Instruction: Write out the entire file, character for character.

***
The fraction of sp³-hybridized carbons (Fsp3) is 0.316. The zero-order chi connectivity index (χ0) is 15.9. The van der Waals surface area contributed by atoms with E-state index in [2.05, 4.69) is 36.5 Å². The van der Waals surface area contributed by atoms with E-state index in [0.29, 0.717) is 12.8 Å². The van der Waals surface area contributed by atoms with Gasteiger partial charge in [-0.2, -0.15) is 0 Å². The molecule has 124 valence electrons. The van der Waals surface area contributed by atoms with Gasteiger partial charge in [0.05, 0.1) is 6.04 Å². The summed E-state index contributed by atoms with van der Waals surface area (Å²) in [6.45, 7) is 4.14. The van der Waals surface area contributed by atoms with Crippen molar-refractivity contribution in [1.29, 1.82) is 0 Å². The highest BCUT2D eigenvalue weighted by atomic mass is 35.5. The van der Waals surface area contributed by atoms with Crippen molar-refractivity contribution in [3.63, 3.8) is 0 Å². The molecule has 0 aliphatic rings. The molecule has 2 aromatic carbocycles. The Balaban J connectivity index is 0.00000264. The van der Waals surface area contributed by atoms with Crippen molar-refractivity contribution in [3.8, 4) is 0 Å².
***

The fraction of sp³-hybridized carbons (Fsp3) is 0.316. The zero-order chi connectivity index (χ0) is 15.9. The van der Waals surface area contributed by atoms with E-state index in [2.05, 4.69) is 36.5 Å². The van der Waals surface area contributed by atoms with E-state index in [0.29, 0.717) is 12.8 Å². The van der Waals surface area contributed by atoms with Gasteiger partial charge in [-0.2, -0.15) is 0 Å². The molecule has 124 valence electrons. The van der Waals surface area contributed by atoms with Gasteiger partial charge in [0.05, 0.1) is 6.04 Å². The summed E-state index contributed by atoms with van der Waals surface area (Å²) in [6.45, 7) is 4.14. The van der Waals surface area contributed by atoms with Crippen molar-refractivity contribution in [1.29, 1.82) is 0 Å². The highest BCUT2D eigenvalue weighted by atomic mass is 35.5. The van der Waals surface area contributed by atoms with Crippen molar-refractivity contribution in [3.63, 3.8) is 0 Å². The molecule has 0 aliphatic rings. The molecule has 2 aromatic carbocycles. The Balaban J connectivity index is 0.00000264. The van der Waals surface area contributed by atoms with Crippen molar-refractivity contribution in [3.8, 4) is 0 Å².